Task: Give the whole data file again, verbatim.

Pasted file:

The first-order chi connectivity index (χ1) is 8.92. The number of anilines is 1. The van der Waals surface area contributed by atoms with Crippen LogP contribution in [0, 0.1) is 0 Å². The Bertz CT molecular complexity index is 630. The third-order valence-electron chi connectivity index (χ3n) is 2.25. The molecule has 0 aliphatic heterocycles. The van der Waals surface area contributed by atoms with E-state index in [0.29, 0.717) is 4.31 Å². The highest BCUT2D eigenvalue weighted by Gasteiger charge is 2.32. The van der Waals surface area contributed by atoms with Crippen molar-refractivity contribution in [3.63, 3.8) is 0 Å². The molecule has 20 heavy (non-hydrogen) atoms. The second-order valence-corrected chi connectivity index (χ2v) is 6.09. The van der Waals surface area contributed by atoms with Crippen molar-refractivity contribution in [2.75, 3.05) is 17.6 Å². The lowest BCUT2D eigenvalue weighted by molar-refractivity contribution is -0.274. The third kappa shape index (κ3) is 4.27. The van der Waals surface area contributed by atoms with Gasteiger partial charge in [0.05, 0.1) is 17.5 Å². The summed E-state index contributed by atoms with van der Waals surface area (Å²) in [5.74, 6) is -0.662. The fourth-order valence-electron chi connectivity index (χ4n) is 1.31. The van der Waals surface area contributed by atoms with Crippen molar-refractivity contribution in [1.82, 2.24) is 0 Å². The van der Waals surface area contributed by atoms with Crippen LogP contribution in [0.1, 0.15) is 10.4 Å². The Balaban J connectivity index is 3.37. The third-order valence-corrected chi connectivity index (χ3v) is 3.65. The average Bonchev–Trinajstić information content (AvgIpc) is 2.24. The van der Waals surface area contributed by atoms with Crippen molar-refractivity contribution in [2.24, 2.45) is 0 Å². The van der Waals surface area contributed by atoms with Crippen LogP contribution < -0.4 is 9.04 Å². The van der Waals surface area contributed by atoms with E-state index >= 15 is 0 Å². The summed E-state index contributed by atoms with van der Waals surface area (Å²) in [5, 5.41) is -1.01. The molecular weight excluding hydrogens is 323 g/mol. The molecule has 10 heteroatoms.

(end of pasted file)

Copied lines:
The first-order chi connectivity index (χ1) is 8.92. The number of anilines is 1. The van der Waals surface area contributed by atoms with Crippen LogP contribution in [0, 0.1) is 0 Å². The Bertz CT molecular complexity index is 630. The third-order valence-electron chi connectivity index (χ3n) is 2.25. The molecule has 0 aliphatic heterocycles. The van der Waals surface area contributed by atoms with E-state index in [0.29, 0.717) is 4.31 Å². The highest BCUT2D eigenvalue weighted by Gasteiger charge is 2.32. The van der Waals surface area contributed by atoms with Crippen molar-refractivity contribution in [3.63, 3.8) is 0 Å². The molecule has 20 heavy (non-hydrogen) atoms. The second-order valence-corrected chi connectivity index (χ2v) is 6.09. The van der Waals surface area contributed by atoms with Crippen molar-refractivity contribution in [2.75, 3.05) is 17.6 Å². The lowest BCUT2D eigenvalue weighted by molar-refractivity contribution is -0.274. The third kappa shape index (κ3) is 4.27. The van der Waals surface area contributed by atoms with Gasteiger partial charge in [0.05, 0.1) is 17.5 Å². The summed E-state index contributed by atoms with van der Waals surface area (Å²) in [5.74, 6) is -0.662. The fourth-order valence-electron chi connectivity index (χ4n) is 1.31. The van der Waals surface area contributed by atoms with Crippen molar-refractivity contribution in [1.82, 2.24) is 0 Å². The van der Waals surface area contributed by atoms with Crippen LogP contribution in [0.1, 0.15) is 10.4 Å². The Balaban J connectivity index is 3.37. The third-order valence-corrected chi connectivity index (χ3v) is 3.65. The average Bonchev–Trinajstić information content (AvgIpc) is 2.24. The van der Waals surface area contributed by atoms with Crippen molar-refractivity contribution in [2.24, 2.45) is 0 Å². The van der Waals surface area contributed by atoms with Crippen LogP contribution < -0.4 is 9.04 Å². The van der Waals surface area contributed by atoms with E-state index >= 15 is 0 Å². The summed E-state index contributed by atoms with van der Waals surface area (Å²) in [5, 5.41) is -1.01. The molecular weight excluding hydrogens is 323 g/mol. The molecule has 10 heteroatoms.